2006 Abstracts Stage 2

Third World Poverty: are we responsible? … Does anyone genuinely care?

Nathalie Antoinet, 2006, Stage 2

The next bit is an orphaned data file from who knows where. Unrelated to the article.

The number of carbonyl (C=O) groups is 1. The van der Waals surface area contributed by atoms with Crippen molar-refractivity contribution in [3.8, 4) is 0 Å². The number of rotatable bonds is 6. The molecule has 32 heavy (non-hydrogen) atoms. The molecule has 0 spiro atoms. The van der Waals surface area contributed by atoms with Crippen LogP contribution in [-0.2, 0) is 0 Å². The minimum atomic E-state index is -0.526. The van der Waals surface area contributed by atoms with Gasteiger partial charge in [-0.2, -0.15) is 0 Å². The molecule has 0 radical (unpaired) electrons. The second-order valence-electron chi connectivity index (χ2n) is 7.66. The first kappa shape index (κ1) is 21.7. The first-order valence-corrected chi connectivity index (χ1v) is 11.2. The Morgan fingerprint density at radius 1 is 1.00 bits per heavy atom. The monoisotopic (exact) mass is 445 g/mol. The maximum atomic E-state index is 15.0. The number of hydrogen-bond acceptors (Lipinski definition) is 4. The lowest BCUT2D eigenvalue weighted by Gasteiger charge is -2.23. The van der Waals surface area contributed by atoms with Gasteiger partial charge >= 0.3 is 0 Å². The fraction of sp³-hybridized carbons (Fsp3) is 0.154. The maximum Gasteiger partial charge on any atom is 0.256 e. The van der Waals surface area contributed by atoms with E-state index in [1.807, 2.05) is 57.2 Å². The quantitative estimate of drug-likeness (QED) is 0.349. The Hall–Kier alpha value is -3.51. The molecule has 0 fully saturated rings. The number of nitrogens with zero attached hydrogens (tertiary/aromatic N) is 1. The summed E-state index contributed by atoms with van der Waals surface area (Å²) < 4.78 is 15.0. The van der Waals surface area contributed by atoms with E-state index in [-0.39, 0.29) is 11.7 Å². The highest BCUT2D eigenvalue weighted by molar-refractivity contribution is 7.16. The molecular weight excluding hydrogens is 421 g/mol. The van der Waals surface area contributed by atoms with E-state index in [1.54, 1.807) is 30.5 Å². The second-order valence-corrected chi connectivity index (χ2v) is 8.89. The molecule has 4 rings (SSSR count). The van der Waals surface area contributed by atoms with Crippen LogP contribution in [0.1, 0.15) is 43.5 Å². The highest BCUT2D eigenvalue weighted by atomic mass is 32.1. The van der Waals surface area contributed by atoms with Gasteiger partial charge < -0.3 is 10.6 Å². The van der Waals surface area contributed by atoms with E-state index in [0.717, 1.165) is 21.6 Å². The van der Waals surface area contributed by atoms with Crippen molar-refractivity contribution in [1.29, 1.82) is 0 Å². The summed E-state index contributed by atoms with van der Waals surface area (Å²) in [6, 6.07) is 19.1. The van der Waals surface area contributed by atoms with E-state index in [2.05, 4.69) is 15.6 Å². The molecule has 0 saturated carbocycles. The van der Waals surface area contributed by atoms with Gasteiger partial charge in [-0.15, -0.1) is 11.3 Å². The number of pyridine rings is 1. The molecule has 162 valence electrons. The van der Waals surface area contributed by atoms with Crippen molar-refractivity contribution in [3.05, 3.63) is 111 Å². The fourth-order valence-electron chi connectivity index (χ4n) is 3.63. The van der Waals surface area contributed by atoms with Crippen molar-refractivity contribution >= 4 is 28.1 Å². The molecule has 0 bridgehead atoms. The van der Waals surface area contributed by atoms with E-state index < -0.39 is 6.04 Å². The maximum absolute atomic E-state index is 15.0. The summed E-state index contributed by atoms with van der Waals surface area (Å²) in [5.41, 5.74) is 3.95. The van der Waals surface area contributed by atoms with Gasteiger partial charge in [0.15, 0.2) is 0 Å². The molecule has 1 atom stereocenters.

Territory: Africa has always been a focal point when discussing Third World Poverty as this vast continent contains the 24 lowest ranking nations out of the world’s 175 poorest countries. In the Western World we are frequently reminded of the poverty and suffering taking place in Africa through images in the media and events such as ‘Make Poverty History’, ‘Live 8’, and the most recent G8 summit which took place in the UK in 2005. In my project I will be exploring Africa and how it has changed over the past one hundred and fifty years; from pre-colonial times to the ‘Scramble for Africa’, through its struggle to regain independence and up to the current time. In considering how Africa has changed, or has been changed, over the last two centuries, it will also be necessary to give an account of the factors acting upon it such as Europeans as the main founders of the African colonies and the British and American governments in their political policies towards African poverty. Aims: I will look at Africa in a historical and political context and it’s relationships with Europe and America in order to determine whether or not we, in the Western World, can be held responsible for the extensive poverty in our world’s second largest continent. In addition to this, I will be assessing to what extent people actually care about those suffering in the Third World or if their way of life is so removed from our own that we view the situation as more fiction than fact. Finally, I will try to establish if the Western World has a social and moral obligation to try and ameliorate the situation and by what means. Concepts and Philosophy: In order to answer the questions set out in my aims, I will be paying particular reference to Peter Singer’s Practical Ethics and John Rawls’ A Theory of Justice. This will be in conjunction with the exploration of concepts such as; responsibility (individualistic and communitarian), moral obligation, justice and equality.

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